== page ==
Mumbai, Kolkata, Chennai, Bengaluru, and Hyderabad—five of the largest Indian megacities—are the economic and commercial engines for modern India. These metropolitan regions serve as magnets of migration, resulting in explosive growth of the core cities and their urban agglomerations. Yet arrangements for governance of these metropolitan regions are fractured and sterile.
India's attempt to spur growth, boost exports, and create jobs by establishing Special Economic Zones (SEZs) is a paradox: the policy represents an intensification of the country's increasingly market-oriented development paradigm, but implementation has required active government involvement. More than a decade after importing the SEZ concept from China, India has hundreds of these walled-off, deregulated, low-tax enclaves.
A classical epic chronicling the love of Shakuntala and Dushyanta ; the silent crusade of the Mahatma who, when encountered by French custom officials , had little of value to declare including his “reputation”; the defiance of Bal Gangadhar Tilak who brought the Ganapati Puja out onto the streets; and a man called J R D Tata who flew a single engine, de Havilland Puss Moth from Karachi to Bombay with regular load of mail ….. This and several other facts make up this book which showcases the wonder that is India or Bhara....
The war of 1971 was the most significant geopolitical event in the Indian subcontinent since its partition in 1947. At one swoop, it led to the creation of Bangladesh, and it tilted the balance of power between India and Pakistan steeply in favor of India. The Line of Control in Kashmir, the nuclearization of India and Pakistan, the conflicts in Siachen Glacier and Kargil, the insurgency in Kashmir, the political travails of Bangladesh—all can be traced back to the intense nine months in 1971.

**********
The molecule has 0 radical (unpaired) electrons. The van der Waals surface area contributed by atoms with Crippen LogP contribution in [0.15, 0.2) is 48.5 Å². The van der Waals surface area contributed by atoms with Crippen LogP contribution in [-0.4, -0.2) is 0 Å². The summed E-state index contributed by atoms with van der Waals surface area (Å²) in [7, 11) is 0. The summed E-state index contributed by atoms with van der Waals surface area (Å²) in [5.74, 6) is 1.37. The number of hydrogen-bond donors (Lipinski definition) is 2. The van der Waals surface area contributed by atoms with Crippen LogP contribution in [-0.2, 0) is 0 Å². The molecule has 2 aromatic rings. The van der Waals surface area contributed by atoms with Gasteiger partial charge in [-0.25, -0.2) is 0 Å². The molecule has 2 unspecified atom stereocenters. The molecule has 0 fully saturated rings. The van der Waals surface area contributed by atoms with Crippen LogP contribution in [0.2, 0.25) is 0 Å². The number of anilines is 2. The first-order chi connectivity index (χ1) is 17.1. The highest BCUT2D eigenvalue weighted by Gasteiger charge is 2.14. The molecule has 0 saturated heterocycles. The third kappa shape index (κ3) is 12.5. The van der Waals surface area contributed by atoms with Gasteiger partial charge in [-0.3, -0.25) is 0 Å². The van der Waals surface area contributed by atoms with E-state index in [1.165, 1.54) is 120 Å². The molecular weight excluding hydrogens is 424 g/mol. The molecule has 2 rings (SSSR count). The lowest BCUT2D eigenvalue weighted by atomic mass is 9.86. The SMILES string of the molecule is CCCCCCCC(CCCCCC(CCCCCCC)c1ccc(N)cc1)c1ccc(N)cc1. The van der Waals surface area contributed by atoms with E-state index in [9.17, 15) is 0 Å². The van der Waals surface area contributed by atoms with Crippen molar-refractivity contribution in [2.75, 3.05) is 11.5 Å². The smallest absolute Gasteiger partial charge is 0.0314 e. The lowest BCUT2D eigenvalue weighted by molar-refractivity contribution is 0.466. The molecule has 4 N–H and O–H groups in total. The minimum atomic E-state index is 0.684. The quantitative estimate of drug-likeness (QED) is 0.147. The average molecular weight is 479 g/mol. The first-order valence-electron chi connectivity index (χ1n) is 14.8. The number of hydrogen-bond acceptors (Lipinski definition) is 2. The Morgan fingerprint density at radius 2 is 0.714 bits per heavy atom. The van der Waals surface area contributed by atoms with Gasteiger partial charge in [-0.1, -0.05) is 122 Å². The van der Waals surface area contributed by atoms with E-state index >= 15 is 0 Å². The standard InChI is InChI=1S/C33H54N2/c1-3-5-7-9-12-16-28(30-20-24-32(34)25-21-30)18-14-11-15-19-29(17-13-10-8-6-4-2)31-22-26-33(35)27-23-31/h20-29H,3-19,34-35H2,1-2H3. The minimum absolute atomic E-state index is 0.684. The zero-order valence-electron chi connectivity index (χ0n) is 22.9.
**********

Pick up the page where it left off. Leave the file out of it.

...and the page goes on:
This pioneering and authoritative study considers the profound impact of the growing global water crunch on international peace and security as well as possible ways to mitigate the crisis. Although water is essential to sustaining life and livelihoods, geostrategist Brahma Chellaney argues that it remains the world’s most underappreciated and undervalued resource. One sobering fact is that the retail price of bottled water is already higher than the international spot price of crude oil.
The central question for the volume is: Are there distinctive features of the regulatory state of the South, shaped by the political-economic context of the global south in the last two decades? To assist in exploring this question, the volume includes brief commentaries on the case studies from a range of disciplines: development economics, law and regulation, development sociology, and comparative politics.
This collection of original essays by leading historians of political thought examines modern European thinkers' writings about conquest, colonization and empire. The creation of vast transcontinental empires and imperial trading networks played a key role in the development of modern European political thought.
Over the past three decades, decentralization has been seen as the means for allowing local governments to become more accountable, and for encouraging the deepening of democracy and the building of village communities. By drawing on original village-level case studies of six villages in three different Indian states, this book presents a systematic analysis of the impact of decentralization on the delivery of social services at the local level within India.